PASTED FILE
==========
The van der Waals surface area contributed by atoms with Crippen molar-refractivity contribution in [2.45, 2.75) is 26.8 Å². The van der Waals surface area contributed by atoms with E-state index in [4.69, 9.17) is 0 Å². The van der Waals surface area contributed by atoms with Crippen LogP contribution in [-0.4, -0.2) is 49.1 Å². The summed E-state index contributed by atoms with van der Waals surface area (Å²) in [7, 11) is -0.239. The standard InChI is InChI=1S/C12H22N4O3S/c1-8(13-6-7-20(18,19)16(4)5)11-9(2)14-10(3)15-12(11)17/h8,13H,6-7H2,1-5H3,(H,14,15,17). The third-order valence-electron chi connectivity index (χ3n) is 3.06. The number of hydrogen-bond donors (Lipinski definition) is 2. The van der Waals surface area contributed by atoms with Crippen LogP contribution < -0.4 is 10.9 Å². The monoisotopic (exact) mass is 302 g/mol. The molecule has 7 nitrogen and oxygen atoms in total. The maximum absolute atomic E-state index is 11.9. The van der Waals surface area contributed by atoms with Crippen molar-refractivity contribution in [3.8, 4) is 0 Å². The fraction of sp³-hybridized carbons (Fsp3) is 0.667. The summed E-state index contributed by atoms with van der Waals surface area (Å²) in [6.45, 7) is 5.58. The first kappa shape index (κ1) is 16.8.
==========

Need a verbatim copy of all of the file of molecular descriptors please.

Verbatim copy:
The van der Waals surface area contributed by atoms with Crippen molar-refractivity contribution in [2.45, 2.75) is 26.8 Å². The van der Waals surface area contributed by atoms with E-state index in [4.69, 9.17) is 0 Å². The van der Waals surface area contributed by atoms with Crippen LogP contribution in [-0.4, -0.2) is 49.1 Å². The summed E-state index contributed by atoms with van der Waals surface area (Å²) in [7, 11) is -0.239. The standard InChI is InChI=1S/C12H22N4O3S/c1-8(13-6-7-20(18,19)16(4)5)11-9(2)14-10(3)15-12(11)17/h8,13H,6-7H2,1-5H3,(H,14,15,17). The third-order valence-electron chi connectivity index (χ3n) is 3.06. The number of hydrogen-bond donors (Lipinski definition) is 2. The van der Waals surface area contributed by atoms with Crippen LogP contribution < -0.4 is 10.9 Å². The monoisotopic (exact) mass is 302 g/mol. The molecule has 7 nitrogen and oxygen atoms in total. The maximum absolute atomic E-state index is 11.9. The van der Waals surface area contributed by atoms with Crippen molar-refractivity contribution in [3.8, 4) is 0 Å². The fraction of sp³-hybridized carbons (Fsp3) is 0.667. The summed E-state index contributed by atoms with van der Waals surface area (Å²) in [6.45, 7) is 5.58. The first kappa shape index (κ1) is 16.8.